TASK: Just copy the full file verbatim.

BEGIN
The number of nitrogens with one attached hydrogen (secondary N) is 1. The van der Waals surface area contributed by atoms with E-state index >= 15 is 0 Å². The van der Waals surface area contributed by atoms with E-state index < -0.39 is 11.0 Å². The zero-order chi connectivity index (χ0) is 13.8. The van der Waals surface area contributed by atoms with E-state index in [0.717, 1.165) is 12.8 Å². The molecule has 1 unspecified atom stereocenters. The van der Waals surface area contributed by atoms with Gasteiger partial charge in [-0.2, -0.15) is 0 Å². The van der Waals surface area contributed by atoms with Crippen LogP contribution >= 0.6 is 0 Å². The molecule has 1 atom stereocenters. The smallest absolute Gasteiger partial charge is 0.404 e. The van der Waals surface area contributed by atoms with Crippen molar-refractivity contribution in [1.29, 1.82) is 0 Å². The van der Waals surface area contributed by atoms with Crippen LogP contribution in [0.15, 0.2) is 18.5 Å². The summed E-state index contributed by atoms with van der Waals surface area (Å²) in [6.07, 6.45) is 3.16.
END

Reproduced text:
The number of nitrogens with one attached hydrogen (secondary N) is 1. The van der Waals surface area contributed by atoms with E-state index >= 15 is 0 Å². The van der Waals surface area contributed by atoms with E-state index < -0.39 is 11.0 Å². The zero-order chi connectivity index (χ0) is 13.8. The van der Waals surface area contributed by atoms with E-state index in [0.717, 1.165) is 12.8 Å². The molecule has 1 unspecified atom stereocenters. The van der Waals surface area contributed by atoms with Gasteiger partial charge in [-0.2, -0.15) is 0 Å². The van der Waals surface area contributed by atoms with Crippen LogP contribution >= 0.6 is 0 Å². The molecule has 1 atom stereocenters. The smallest absolute Gasteiger partial charge is 0.404 e. The van der Waals surface area contributed by atoms with Crippen molar-refractivity contribution in [1.29, 1.82) is 0 Å². The van der Waals surface area contributed by atoms with Crippen LogP contribution in [0.15, 0.2) is 18.5 Å². The summed E-state index contributed by atoms with van der Waals surface area (Å²) in [6.07, 6.45) is 3.16.